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Thread: Summer 2022 diary of films seen but not reviewed

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    Summer 2022 diary of films seen but not reviewed

    Unreviewed - a summer list (to be continued)


    BENITO A. MARTINEZ OCASIO/AKA/BAD BUNNY AS "WOLF" IN BULLET TRAIN

    New summer movies I could not review or preferred not to. More will be added..

    BABYSITTER (Monia Chokri 2021). Again, like BULLET TRAIN, superficially clever, though nowhere on that production level: a hazy, self-satisfied candy-colored playing around with misogyny and male self-absorption focused on a man who writes a whole book, a bestseller, he hopes, instead of just apologizing, to atone for a rude recorded public kiss that gets him fired from his job. Jessica Kiang shows in her excellent, detailed Variety review that it just isn't as smart or hip as it thinks. She calls it "forced" and "haphazard." French Canadian.

    BULLET TRAIN ( David Leitch 2022). Facile train actioner full of clever flashbacks, onscreen titles, and slo-mo violence in a derivative style based on Guy Ritchie and various other undesirable models. Very slickly done and some admire it, but I do not see how you can take it seriously. It's too slick. All that saves it is Brad Pitt's laid-back persona as a hired assassin who wants to become a nice guy now. Brian Tyree Henry is in this, who plays Al/Paper Boi in "Atlanta." Not a worthy follow-up but who would know?

    CHA CHA REAL SMOOTH (Cooper Raiff 2022). I loved his simpler debut, SHITHOUSE (UK title FRESHMAN YEAR), but the slowness and excessive self-regard sink this sophomore effort about a young man (Raiff) who falls for older women and briefly gets a gig as a "party starter" at Bat and Bar Mitzvahs. Not a slog, since he plays and is a people-pleaser, just blah. People hate the title; I thought it was real smooth.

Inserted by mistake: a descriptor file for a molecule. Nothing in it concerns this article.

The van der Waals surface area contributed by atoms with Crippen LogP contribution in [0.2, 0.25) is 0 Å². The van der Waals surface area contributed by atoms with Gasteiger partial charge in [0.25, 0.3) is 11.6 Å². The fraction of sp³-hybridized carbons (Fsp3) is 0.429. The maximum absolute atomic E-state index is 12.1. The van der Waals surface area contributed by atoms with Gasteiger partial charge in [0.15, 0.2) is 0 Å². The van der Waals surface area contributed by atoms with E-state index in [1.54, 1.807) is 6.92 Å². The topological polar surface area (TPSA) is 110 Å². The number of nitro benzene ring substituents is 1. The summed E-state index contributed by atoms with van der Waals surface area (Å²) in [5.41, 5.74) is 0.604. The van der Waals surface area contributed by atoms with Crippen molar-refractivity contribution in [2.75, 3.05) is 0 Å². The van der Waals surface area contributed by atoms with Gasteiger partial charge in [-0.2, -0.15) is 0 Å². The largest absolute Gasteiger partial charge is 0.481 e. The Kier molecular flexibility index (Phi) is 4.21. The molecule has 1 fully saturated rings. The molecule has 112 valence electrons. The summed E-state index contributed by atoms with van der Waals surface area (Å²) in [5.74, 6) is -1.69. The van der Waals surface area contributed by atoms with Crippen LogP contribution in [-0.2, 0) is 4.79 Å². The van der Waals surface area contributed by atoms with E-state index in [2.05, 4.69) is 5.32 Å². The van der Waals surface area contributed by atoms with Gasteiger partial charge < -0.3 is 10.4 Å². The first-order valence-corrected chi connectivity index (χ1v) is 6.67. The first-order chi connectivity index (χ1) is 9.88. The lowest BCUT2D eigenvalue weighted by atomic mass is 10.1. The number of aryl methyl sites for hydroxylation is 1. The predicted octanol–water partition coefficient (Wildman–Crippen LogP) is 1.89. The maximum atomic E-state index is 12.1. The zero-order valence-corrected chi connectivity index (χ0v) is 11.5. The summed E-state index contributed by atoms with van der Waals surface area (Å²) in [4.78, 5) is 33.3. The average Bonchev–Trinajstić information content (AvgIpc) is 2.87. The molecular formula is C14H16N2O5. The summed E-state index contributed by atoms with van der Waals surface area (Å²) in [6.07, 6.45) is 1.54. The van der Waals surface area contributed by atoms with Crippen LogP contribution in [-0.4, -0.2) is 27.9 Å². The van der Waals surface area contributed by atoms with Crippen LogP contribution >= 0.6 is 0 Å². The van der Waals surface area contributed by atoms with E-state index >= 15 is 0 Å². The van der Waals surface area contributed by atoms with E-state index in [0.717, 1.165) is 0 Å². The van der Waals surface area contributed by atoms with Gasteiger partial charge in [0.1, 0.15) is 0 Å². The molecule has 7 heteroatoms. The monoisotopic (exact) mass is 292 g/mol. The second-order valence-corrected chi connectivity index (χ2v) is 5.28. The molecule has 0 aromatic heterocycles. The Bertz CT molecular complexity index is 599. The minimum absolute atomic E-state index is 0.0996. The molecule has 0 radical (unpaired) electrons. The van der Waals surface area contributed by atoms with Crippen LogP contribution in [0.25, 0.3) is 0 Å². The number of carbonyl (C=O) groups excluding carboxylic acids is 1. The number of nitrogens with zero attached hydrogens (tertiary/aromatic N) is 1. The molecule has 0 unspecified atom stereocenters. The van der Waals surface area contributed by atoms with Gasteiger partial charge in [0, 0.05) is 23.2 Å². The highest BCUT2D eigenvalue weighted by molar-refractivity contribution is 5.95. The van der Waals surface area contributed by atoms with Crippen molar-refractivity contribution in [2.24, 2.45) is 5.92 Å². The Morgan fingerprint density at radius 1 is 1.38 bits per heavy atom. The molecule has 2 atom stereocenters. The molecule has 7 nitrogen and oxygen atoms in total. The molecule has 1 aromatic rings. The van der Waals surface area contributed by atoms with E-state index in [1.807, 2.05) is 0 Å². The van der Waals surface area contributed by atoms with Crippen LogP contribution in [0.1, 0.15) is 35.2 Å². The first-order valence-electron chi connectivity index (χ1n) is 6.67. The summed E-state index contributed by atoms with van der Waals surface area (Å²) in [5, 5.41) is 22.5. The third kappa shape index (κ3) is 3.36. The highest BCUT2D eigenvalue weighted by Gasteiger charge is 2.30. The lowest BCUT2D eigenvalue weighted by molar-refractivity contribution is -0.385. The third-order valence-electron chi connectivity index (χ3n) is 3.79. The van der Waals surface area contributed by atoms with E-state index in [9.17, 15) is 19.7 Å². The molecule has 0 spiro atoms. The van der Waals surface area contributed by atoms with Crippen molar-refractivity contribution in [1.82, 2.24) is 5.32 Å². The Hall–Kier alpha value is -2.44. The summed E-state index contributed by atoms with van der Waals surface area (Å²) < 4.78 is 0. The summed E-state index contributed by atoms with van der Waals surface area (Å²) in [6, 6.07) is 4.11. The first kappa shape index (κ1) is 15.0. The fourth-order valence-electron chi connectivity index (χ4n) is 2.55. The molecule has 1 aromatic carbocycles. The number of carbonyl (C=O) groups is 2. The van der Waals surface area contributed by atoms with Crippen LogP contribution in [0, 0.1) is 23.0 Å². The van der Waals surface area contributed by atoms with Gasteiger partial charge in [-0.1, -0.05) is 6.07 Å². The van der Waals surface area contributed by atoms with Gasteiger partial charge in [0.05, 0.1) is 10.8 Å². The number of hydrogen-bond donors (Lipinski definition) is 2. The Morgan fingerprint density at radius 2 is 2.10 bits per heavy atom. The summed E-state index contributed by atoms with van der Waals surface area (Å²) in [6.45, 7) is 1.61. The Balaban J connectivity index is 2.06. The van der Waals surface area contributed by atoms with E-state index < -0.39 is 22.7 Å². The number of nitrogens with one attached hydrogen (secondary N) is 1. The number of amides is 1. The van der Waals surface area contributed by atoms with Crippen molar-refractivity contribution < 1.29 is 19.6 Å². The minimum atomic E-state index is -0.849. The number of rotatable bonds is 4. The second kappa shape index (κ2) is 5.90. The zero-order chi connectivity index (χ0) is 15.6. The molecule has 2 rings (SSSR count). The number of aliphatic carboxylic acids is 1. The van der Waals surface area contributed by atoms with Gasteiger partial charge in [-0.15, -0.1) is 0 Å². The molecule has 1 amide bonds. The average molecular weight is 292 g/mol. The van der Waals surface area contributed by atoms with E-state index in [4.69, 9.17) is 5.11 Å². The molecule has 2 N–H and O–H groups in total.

COSTA BRAVA, LEBANON (Mounia Akl 2021). I missed the July 15 and 22, 2022 US release dates. But it seems too good not to review.

    I LOVE MY DAD (James Morosini 2022). No, I did review it, though I lost my review at first, then found it a day after its release on my second computer where I had not absent-mindedly copied over it. Maybe I shouldn't. It's generally thought to be "cringeworthy." But I still see something deserving a thread of sympathy since Morosini really was "catfished" (made a victim of fake-identity entrapment) by his father, and somehow they lived beyond it. Hard to take a clear stand on such a film.
    Last edited by Chris Knipp; 09-05-2022 at 09:17 PM.

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    YEAR OF THE DRAGON (Michael Cimino 1985). Watched because Criterion Channel is taking it off this month and I had never seen it. Spectacular, classic filmmaking from start to finish despite the racism, weak characterization, clichéd dialogue. It's the visuals and especially the big screen crowd scenes that sing. You can see why the French decorated Cimino and why Tarantino, who loved the final shootout sequence, made this one of his five favorite action films of its period. Dave Kehr's Chicago Reader short review:
    Police captain Mickey Rourke finds himself reliving his service in Vietnam when he takes on a Chinatown heroin racketeer (John Lone). Michael Cimino’s film (1985) gives full rein to his personal tics—Southeast Asia, male bonding, mass social ritual (no less than three funeral scenes in this one)—as well as his usual weaknesses—lumpy narration, rhetorical inflation, wooden dialogue—while staying well within the standard outline of the violent urban thriller. Cimino’s talent is at least 50 percent hot air, but the part that is not—his superb feel for movement across the Panavision frame—seems especially valuable. Say what you will about his overstuffed, overdetailed images, they at least represent a notion of cinema, as opposed to the flat television aesthetic that dominates Hollywood, that no film lover can afford to ignore.